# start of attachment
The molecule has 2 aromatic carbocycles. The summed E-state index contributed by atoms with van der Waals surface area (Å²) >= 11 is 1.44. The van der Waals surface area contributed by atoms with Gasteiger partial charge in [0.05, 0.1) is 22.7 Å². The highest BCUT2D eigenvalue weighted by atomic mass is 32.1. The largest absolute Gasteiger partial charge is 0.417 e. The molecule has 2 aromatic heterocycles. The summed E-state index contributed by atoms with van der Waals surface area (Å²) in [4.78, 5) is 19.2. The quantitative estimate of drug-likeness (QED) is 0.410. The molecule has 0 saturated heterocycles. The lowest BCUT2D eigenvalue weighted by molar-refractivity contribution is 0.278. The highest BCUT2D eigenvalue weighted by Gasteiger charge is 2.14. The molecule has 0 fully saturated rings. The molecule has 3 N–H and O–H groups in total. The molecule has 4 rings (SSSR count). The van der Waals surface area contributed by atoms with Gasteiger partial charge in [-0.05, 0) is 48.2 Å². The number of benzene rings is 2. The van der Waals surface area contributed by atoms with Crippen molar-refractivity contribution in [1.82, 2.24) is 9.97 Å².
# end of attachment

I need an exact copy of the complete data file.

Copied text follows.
The molecule has 2 aromatic carbocycles. The summed E-state index contributed by atoms with van der Waals surface area (Å²) >= 11 is 1.44. The van der Waals surface area contributed by atoms with Gasteiger partial charge in [0.05, 0.1) is 22.7 Å². The highest BCUT2D eigenvalue weighted by atomic mass is 32.1. The largest absolute Gasteiger partial charge is 0.417 e. The molecule has 2 aromatic heterocycles. The summed E-state index contributed by atoms with van der Waals surface area (Å²) in [4.78, 5) is 19.2. The quantitative estimate of drug-likeness (QED) is 0.410. The molecule has 0 saturated heterocycles. The lowest BCUT2D eigenvalue weighted by molar-refractivity contribution is 0.278. The highest BCUT2D eigenvalue weighted by Gasteiger charge is 2.14. The molecule has 0 fully saturated rings. The molecule has 3 N–H and O–H groups in total. The molecule has 4 rings (SSSR count). The van der Waals surface area contributed by atoms with Gasteiger partial charge in [-0.05, 0) is 48.2 Å². The number of benzene rings is 2. The van der Waals surface area contributed by atoms with Crippen molar-refractivity contribution in [1.82, 2.24) is 9.97 Å².